With winter and cool weather upon us, a hardy bowl of soup and stew is the perfect way to help take the chill out of your system.

By stocking your freezer with homemade soup stocks, you will have soup stock that is lower in salt and more flavorful than the watered-down versions available in local grocery stores. The stock would be just like professional cooks and chefs make.

Stocks are simply bones and vegetables, which slowly simmer in lightly salted water. The longer they simmer, the more water evaporates, resulting in a more intense flavor. Here are some tips for creating a soup stock featuring incredible character.


Tips for Soup and Stock Making

  • Always, start your stock by placing your ingredients, in cold water.
  • The vegetables, herbs, and spice ingredients you utilize, may be any combination of chopped carrots, celery, and leeks; chopped onions (no need to remove the peels); garlic cloves; parsley (the greens, and the stems); thyme; bay leaves
  • Salt
  • Whole peppercorns (added only in the last 30-minutes)


By meats, we really mean bones. For example, if you have a whole chicken, simmer the chicken first for thirty minutes, then remove the chicken and debone. Refrigerate the meat for future use and then return the bones back into the stock pot, and simmer for at least 30-minutes. A turkey carcass is excellent for making turkey stock (follow the chicken stock process above). Beef bones may be purchased from your local halal butcher.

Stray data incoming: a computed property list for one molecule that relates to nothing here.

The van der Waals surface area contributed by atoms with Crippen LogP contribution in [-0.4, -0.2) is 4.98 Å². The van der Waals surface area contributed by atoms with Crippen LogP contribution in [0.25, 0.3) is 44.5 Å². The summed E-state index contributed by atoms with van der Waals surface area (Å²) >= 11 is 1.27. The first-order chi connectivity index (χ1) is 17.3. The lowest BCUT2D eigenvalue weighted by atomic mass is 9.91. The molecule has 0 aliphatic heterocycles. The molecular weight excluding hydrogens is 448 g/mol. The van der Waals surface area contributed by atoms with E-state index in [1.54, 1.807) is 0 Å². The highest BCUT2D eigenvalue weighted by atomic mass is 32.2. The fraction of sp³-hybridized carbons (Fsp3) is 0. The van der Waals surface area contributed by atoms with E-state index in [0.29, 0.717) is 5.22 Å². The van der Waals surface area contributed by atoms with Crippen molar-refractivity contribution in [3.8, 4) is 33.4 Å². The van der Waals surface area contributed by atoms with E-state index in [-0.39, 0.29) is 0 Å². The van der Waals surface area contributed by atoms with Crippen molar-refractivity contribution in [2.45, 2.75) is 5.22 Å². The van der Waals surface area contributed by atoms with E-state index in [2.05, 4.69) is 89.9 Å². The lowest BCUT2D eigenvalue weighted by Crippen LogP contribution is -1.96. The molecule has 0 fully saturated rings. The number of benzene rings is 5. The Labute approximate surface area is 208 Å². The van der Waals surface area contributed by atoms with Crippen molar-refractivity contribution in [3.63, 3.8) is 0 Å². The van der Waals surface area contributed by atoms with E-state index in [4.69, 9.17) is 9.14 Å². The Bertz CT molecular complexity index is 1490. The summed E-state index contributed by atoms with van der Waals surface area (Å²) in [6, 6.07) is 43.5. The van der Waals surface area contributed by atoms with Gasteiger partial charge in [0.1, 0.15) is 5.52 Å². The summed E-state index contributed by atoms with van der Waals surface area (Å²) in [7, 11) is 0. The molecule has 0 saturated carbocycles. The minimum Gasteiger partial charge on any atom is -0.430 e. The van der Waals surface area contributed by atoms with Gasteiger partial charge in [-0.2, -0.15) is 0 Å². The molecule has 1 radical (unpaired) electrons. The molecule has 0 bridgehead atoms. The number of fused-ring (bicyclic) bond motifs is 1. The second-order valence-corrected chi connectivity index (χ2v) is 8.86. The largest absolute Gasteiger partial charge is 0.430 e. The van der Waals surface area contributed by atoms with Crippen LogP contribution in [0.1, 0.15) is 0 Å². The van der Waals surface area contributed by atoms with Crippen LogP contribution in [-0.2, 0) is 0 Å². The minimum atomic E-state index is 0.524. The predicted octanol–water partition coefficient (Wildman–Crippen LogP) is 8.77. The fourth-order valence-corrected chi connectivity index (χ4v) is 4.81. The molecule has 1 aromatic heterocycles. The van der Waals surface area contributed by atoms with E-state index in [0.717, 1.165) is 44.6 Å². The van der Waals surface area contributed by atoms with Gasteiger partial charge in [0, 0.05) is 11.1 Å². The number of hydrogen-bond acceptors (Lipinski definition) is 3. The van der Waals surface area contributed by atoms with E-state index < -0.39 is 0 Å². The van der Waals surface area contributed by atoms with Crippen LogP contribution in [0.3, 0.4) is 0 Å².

When making beef stock, always roast the bones, and place vegetables under the bones. When making poultry and vegetable stocks, roasting is not necessary; but if you do roast them, you will achieve a more complex, flavorful stock.

Simmering is must! Bring bones to a boil and immediately lower the heat to a simmer. This will allow you to skim the foam that surfaces to the top and provide a cleaner, clearer stock.

Strain the liquid through a sieve or colander lined with some cheesecloth and immediately refrigerate it to prevent bacterial growth.

Store in an airtight container, such as a Mason jar for up to a week in the refrigerator. You may also freeze it for up to six-months in an airtight container or in ice cube trays. Once frozen, remove from the ice cube trays and store in re-sealable plastic bags.



  • Use only stainless steel, ceramic shop pots, or Dutch-style ovens, with a capacity of at least six-quarts.
  • A fine-mesh sieve or a colander with cheesecloth, to strain all stocks.
  • An immersion blender to purée cream soup.


Soup Groups:

  • Broth is a clear stock/soup, such as an egg drop or consommé. As an example, bring clear stock (like beef) to a boil, and add Tortellini for a ‘Tortellini en Brodo.’
  • Chunky is a soup that can be described as being full of many vegetables, legumes, and meat, like Minestrone or a soup containing a lot of cubed potatoes and/or heavy cream, like a Chowder.
  • Puréed is a creamy, or blended soup, like split pea.

When looking for recipes in cookbooks or online, should you find one that lists ham or pork stock as an ingredient, simply substitute that with a 50/50 portion of chicken and beef stock combined.

Chicken Stock (Basic)

Beef Stock (Basic)

Vegetable Stock (Basic)

Chef Demetrios Haralambatos has been the Corporate Executive Chef at Kontos Foods for over 23 years. He is a classically trained chef, historian, food writer, lecturer, and culinary judge. He has earned the title Archimagiros and is a member and volunteer with numerous organizations. Chef Demetrios has been a demonstrator at the I Heart Halal™ Festival the past two years.